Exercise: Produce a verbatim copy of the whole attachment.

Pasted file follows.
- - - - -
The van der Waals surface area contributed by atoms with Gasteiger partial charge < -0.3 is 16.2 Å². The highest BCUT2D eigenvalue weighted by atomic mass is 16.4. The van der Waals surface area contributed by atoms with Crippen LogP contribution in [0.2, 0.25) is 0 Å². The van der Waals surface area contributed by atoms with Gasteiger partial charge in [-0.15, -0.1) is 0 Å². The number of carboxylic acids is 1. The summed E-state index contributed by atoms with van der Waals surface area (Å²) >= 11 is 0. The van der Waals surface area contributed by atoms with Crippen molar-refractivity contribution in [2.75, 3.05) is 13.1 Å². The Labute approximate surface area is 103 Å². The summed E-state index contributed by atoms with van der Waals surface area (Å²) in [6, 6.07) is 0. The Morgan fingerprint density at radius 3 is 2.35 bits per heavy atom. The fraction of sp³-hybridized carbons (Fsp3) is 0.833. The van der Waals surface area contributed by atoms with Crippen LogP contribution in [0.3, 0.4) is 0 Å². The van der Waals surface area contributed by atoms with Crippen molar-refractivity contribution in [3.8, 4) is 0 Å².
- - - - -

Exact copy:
The van der Waals surface area contributed by atoms with Gasteiger partial charge < -0.3 is 16.2 Å². The highest BCUT2D eigenvalue weighted by atomic mass is 16.4. The van der Waals surface area contributed by atoms with Crippen LogP contribution in [0.2, 0.25) is 0 Å². The van der Waals surface area contributed by atoms with Gasteiger partial charge in [-0.15, -0.1) is 0 Å². The number of carboxylic acids is 1. The summed E-state index contributed by atoms with van der Waals surface area (Å²) >= 11 is 0. The van der Waals surface area contributed by atoms with Crippen molar-refractivity contribution in [2.75, 3.05) is 13.1 Å². The Labute approximate surface area is 103 Å². The summed E-state index contributed by atoms with van der Waals surface area (Å²) in [6, 6.07) is 0. The Morgan fingerprint density at radius 3 is 2.35 bits per heavy atom. The fraction of sp³-hybridized carbons (Fsp3) is 0.833. The van der Waals surface area contributed by atoms with Crippen LogP contribution in [0.3, 0.4) is 0 Å². The van der Waals surface area contributed by atoms with Crippen molar-refractivity contribution in [3.8, 4) is 0 Å².